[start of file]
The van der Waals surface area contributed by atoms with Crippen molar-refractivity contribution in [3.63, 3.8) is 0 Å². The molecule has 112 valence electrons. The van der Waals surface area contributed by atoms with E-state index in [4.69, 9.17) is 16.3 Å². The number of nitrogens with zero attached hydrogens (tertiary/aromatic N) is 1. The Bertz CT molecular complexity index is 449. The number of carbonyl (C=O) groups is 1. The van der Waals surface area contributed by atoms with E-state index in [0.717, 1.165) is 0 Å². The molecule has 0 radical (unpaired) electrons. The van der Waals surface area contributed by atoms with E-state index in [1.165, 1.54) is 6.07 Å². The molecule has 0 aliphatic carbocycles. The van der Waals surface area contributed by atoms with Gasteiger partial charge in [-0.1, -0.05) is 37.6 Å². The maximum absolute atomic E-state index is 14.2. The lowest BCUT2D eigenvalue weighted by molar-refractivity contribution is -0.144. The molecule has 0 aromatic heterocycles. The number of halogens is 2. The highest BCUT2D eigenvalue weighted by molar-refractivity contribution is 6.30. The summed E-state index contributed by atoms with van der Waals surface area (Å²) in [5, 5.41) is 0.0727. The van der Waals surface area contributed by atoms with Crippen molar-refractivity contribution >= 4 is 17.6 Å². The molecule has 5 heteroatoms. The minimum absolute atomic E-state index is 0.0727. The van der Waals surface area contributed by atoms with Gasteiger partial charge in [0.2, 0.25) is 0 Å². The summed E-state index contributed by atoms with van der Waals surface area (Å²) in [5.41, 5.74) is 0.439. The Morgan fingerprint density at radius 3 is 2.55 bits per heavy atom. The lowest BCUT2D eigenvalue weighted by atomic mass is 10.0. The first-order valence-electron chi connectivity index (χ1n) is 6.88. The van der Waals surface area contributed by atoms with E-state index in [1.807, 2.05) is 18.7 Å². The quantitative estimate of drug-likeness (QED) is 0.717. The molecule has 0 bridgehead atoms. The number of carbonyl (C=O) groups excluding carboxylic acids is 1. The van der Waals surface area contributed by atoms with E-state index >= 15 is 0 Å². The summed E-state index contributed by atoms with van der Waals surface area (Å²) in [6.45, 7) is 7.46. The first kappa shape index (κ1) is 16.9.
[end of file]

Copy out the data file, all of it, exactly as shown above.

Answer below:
The van der Waals surface area contributed by atoms with Crippen molar-refractivity contribution in [3.63, 3.8) is 0 Å². The molecule has 112 valence electrons. The van der Waals surface area contributed by atoms with E-state index in [4.69, 9.17) is 16.3 Å². The number of nitrogens with zero attached hydrogens (tertiary/aromatic N) is 1. The Bertz CT molecular complexity index is 449. The number of carbonyl (C=O) groups is 1. The van der Waals surface area contributed by atoms with E-state index in [0.717, 1.165) is 0 Å². The molecule has 0 radical (unpaired) electrons. The van der Waals surface area contributed by atoms with E-state index in [1.165, 1.54) is 6.07 Å². The molecule has 0 aliphatic carbocycles. The van der Waals surface area contributed by atoms with Gasteiger partial charge in [-0.1, -0.05) is 37.6 Å². The maximum absolute atomic E-state index is 14.2. The lowest BCUT2D eigenvalue weighted by molar-refractivity contribution is -0.144. The molecule has 0 aromatic heterocycles. The number of halogens is 2. The highest BCUT2D eigenvalue weighted by molar-refractivity contribution is 6.30. The summed E-state index contributed by atoms with van der Waals surface area (Å²) in [5, 5.41) is 0.0727. The van der Waals surface area contributed by atoms with Crippen molar-refractivity contribution >= 4 is 17.6 Å². The molecule has 5 heteroatoms. The minimum absolute atomic E-state index is 0.0727. The van der Waals surface area contributed by atoms with Gasteiger partial charge in [0.2, 0.25) is 0 Å². The summed E-state index contributed by atoms with van der Waals surface area (Å²) in [5.41, 5.74) is 0.439. The Morgan fingerprint density at radius 3 is 2.55 bits per heavy atom. The lowest BCUT2D eigenvalue weighted by atomic mass is 10.0. The first-order valence-electron chi connectivity index (χ1n) is 6.88. The van der Waals surface area contributed by atoms with E-state index in [1.807, 2.05) is 18.7 Å². The quantitative estimate of drug-likeness (QED) is 0.717. The molecule has 0 bridgehead atoms. The number of carbonyl (C=O) groups excluding carboxylic acids is 1. The van der Waals surface area contributed by atoms with E-state index >= 15 is 0 Å². The summed E-state index contributed by atoms with van der Waals surface area (Å²) in [6.45, 7) is 7.46. The first kappa shape index (κ1) is 16.9.